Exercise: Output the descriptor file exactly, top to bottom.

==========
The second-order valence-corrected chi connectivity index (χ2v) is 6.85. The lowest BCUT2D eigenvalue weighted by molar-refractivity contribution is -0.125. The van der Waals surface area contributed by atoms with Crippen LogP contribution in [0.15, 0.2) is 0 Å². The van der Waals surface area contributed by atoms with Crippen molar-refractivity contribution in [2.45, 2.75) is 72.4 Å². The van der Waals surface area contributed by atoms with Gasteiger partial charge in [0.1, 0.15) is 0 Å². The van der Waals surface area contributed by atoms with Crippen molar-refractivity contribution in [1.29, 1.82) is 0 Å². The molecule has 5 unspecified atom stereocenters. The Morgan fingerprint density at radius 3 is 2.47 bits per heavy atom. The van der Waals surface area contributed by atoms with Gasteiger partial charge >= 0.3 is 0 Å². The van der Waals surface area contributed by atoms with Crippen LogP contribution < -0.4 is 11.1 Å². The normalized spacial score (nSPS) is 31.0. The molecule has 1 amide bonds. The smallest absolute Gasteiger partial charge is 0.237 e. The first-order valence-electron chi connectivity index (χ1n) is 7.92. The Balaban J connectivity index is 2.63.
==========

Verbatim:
The second-order valence-corrected chi connectivity index (χ2v) is 6.85. The lowest BCUT2D eigenvalue weighted by molar-refractivity contribution is -0.125. The van der Waals surface area contributed by atoms with Crippen LogP contribution in [0.15, 0.2) is 0 Å². The van der Waals surface area contributed by atoms with Crippen molar-refractivity contribution in [2.45, 2.75) is 72.4 Å². The van der Waals surface area contributed by atoms with Gasteiger partial charge in [0.1, 0.15) is 0 Å². The van der Waals surface area contributed by atoms with Crippen molar-refractivity contribution in [1.29, 1.82) is 0 Å². The molecule has 5 unspecified atom stereocenters. The Morgan fingerprint density at radius 3 is 2.47 bits per heavy atom. The van der Waals surface area contributed by atoms with Gasteiger partial charge >= 0.3 is 0 Å². The van der Waals surface area contributed by atoms with Crippen LogP contribution < -0.4 is 11.1 Å². The normalized spacial score (nSPS) is 31.0. The molecule has 1 amide bonds. The smallest absolute Gasteiger partial charge is 0.237 e. The first-order valence-electron chi connectivity index (χ1n) is 7.92. The Balaban J connectivity index is 2.63.